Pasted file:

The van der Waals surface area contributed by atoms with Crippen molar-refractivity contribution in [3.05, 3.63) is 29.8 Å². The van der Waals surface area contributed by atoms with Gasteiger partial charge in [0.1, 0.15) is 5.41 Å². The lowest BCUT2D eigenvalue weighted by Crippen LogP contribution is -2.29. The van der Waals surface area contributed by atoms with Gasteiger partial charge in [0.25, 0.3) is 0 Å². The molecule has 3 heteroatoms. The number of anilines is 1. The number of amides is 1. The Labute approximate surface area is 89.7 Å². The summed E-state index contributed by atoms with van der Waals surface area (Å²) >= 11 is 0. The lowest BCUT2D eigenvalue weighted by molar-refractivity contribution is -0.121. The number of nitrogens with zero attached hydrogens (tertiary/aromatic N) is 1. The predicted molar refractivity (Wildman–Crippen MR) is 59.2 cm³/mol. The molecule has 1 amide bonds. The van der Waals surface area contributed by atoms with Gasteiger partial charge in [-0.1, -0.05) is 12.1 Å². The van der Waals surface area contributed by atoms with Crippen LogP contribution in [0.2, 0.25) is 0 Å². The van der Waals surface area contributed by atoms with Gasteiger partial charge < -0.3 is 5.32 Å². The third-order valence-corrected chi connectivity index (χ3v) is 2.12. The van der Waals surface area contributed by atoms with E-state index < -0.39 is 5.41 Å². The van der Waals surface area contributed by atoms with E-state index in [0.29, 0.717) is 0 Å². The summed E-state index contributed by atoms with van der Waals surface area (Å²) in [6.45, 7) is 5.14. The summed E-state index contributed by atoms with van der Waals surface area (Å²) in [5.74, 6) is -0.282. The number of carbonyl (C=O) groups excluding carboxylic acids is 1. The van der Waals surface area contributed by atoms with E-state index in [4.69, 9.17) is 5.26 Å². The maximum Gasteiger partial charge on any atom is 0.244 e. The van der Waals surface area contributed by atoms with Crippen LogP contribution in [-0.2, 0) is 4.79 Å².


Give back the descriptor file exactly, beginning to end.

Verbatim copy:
The van der Waals surface area contributed by atoms with Crippen molar-refractivity contribution in [3.05, 3.63) is 29.8 Å². The van der Waals surface area contributed by atoms with Gasteiger partial charge in [0.1, 0.15) is 5.41 Å². The lowest BCUT2D eigenvalue weighted by Crippen LogP contribution is -2.29. The van der Waals surface area contributed by atoms with Gasteiger partial charge in [0.25, 0.3) is 0 Å². The molecule has 3 heteroatoms. The number of anilines is 1. The number of amides is 1. The Labute approximate surface area is 89.7 Å². The summed E-state index contributed by atoms with van der Waals surface area (Å²) >= 11 is 0. The lowest BCUT2D eigenvalue weighted by molar-refractivity contribution is -0.121. The number of nitrogens with zero attached hydrogens (tertiary/aromatic N) is 1. The predicted molar refractivity (Wildman–Crippen MR) is 59.2 cm³/mol. The molecule has 1 amide bonds. The van der Waals surface area contributed by atoms with Gasteiger partial charge in [-0.1, -0.05) is 12.1 Å². The van der Waals surface area contributed by atoms with Crippen LogP contribution in [0.2, 0.25) is 0 Å². The van der Waals surface area contributed by atoms with Gasteiger partial charge < -0.3 is 5.32 Å². The third-order valence-corrected chi connectivity index (χ3v) is 2.12. The van der Waals surface area contributed by atoms with E-state index < -0.39 is 5.41 Å². The van der Waals surface area contributed by atoms with E-state index in [0.29, 0.717) is 0 Å². The summed E-state index contributed by atoms with van der Waals surface area (Å²) in [6.45, 7) is 5.14. The summed E-state index contributed by atoms with van der Waals surface area (Å²) in [5.74, 6) is -0.282. The number of carbonyl (C=O) groups excluding carboxylic acids is 1. The van der Waals surface area contributed by atoms with E-state index in [4.69, 9.17) is 5.26 Å². The maximum Gasteiger partial charge on any atom is 0.244 e. The van der Waals surface area contributed by atoms with Crippen LogP contribution in [-0.2, 0) is 4.79 Å².